Influence of Delay on Cancer Stage among Patients with Kaposi Sarcoma in Uganda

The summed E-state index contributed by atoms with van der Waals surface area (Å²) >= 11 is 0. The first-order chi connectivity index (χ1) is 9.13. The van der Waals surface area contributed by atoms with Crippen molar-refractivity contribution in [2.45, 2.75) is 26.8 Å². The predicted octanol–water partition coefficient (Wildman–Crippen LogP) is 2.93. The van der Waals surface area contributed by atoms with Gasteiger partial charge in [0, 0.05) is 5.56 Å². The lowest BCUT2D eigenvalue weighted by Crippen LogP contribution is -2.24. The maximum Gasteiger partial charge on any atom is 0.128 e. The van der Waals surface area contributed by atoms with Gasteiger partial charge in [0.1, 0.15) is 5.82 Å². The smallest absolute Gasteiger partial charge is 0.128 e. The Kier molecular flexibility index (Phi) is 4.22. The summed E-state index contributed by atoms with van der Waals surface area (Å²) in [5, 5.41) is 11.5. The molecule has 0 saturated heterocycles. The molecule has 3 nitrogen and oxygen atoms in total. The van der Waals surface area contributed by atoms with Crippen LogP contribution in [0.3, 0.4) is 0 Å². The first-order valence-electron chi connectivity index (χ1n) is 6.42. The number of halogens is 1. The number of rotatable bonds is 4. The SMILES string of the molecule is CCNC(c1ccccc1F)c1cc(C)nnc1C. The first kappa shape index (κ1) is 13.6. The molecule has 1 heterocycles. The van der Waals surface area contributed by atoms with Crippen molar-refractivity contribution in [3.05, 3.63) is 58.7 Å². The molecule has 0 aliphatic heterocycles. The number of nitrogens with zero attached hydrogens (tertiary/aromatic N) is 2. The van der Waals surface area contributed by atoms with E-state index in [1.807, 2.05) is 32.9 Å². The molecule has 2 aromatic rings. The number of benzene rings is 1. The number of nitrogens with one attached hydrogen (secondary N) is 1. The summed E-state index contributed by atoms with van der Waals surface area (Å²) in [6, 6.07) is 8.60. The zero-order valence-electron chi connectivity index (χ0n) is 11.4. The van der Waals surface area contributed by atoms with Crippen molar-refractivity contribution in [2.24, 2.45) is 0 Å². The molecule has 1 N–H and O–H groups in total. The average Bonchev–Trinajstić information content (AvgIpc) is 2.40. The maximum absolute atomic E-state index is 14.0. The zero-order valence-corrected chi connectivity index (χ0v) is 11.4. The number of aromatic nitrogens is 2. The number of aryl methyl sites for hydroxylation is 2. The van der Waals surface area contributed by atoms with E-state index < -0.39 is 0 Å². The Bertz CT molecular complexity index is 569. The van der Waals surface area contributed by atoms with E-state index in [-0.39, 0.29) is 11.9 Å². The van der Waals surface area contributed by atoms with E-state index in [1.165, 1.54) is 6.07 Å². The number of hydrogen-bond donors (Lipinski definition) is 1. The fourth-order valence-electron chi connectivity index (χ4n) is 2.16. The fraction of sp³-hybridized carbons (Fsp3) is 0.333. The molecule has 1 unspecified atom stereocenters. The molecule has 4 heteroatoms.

The incidence of Kaposi sarcoma (KS) has increased rapidly since the advent of the HIV epidemic. Although patient outcomes have improved significantly in high-income countries after the introduction of highly-active antiretroviral medication, incidence and mortality of KS still remain high in low-incomes countries. Delaying treatment may be a factor in explaining these poor outcomes, but there exists no empirical evidence measuring the association between delay and patient prognosis for KS patients. In response, a prospective, cross-sectional study was conducted at the Uganda Cancer Institute (UCI) among 161 HIV positive patients to measure the association between delay and overall stage risk from June-October 2012. Standardized interviews were conducted to measure delay and chart data were abstracted to obtain the cancer stage the patient received during their initial physician consultation upon admission to the UCI. Patients who experienced delay were over three and a half times as likely to have an overall poor stage risk than those who did not experience delay (OR: 3.59, P-value: 0.001, CI: 1.74-7.41). In multivariate analysis after controlling for gender, age, income, and exposure to HAART, patients who experienced delay were still three times as likely to have an overall poor diagnosis compared to those who did not delay (OR: 3.07, P-value: 0.002, CI: 1.35-6.96). Eliminating harmful delays can be an important factor to intervene upon to improve patient prognosis and outcomes among HIV-associated KS patients in Uganda.
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